Google’s page ranking algorithm analyzes various factors when ranking a page in the SERPs and SEOs don’t have influence over all of them. Although a website can never be perfect in Google’s eyes, we do have control over many factors that can boost a page’s ranking to address searchers’ queries. HTTP status codes are one such key element that is incredibly important for SEO and general website health. In this blog, we’ll look into what these HTTP status codes are and which of these codes have direct or indirect SEO implications.
What Are HTTP Status Codes?
An HTTP (Hypertext Transfer Protocol) status code is a three-digit response sent by a website’s server to the browser or search engine that made the request to indicate whether or not the request has been fulfilled. These status codes are part of the communication process between users and servers.
HTTP status codes are segmented into five different classes:
- 1xx Codes (Informational) – These codes are called informational status codes and do not have many SEO implications.
- 2xx Codes (Success) – These codes are success codes which show that the request to a server was successful.
- 3xx Codes (Redirection) – These are redirection codes that show to the browsers whether a page is redirected temporarily or permanently.
- 4xx Codes (Client Errors) – These are client error codes that show if some pages are not loading or are unavailable.
- 5xx Codes (Server Errors) – These codes show that there is a problem at the server level that prevents the request from being processed completely.
How Do These HTTP Status Codes Affect SEO?
One of the most obvious SEO markers for site health is status codes. Understanding status codes and how to use them correctly will assist you in swiftly diagnosing site errors and reducing downtime. It also indicates the initial stage of the browsing experience and it affects the page’s queue in the Google indexing pipeline, Google bot crawl rate, and ultimately SERP rankings.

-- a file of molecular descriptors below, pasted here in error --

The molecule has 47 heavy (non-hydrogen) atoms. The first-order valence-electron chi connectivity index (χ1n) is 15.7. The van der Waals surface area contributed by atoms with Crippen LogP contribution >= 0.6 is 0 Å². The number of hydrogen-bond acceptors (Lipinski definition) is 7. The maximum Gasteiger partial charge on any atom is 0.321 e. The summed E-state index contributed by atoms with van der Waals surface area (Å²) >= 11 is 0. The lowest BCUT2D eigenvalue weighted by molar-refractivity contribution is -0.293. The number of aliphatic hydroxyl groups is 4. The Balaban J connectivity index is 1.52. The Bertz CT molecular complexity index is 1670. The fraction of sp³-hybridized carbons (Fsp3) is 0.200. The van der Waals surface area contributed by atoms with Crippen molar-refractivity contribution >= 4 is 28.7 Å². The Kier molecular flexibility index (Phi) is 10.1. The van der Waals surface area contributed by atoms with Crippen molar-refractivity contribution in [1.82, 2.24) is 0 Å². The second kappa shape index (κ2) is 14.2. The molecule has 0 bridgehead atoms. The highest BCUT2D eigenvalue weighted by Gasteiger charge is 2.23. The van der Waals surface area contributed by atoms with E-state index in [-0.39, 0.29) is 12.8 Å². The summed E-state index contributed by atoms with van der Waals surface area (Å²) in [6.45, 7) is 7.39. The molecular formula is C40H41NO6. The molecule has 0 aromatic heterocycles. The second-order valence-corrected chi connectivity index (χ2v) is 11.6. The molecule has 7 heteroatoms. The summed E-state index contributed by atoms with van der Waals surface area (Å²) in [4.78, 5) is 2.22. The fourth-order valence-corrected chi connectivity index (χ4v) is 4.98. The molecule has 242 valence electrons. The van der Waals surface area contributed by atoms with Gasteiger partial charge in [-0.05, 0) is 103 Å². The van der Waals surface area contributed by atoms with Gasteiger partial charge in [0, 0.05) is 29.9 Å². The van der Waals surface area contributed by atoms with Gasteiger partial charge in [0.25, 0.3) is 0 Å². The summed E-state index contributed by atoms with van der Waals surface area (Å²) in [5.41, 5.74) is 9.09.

Some of the most common status codes in SEO are as follows:
The 200 status code is the ideal code for any webpage because it indicates successful requests. The HTTP status code 200 is the most crucial status code to know in the 2xx range from an SEO standpoint. When a server responds with the HTTP status code 200, it informs the client that the request was successfully received and provided the required content.
301 Moved Permanently
The use of 3xx redirects is critical for maintaining SEO value. A 301 redirect indicates that a resource has been moved permanently to a new location. In place of the specified source, the request and any subsequent requests must be routed to another URL. These are the status codes to use for any site migrations or other circumstances in which you need to permanently move SEO value from one URL to another. The use of 301 redirects is critical for the success of website migrations.
302 Found or Moved Temporarily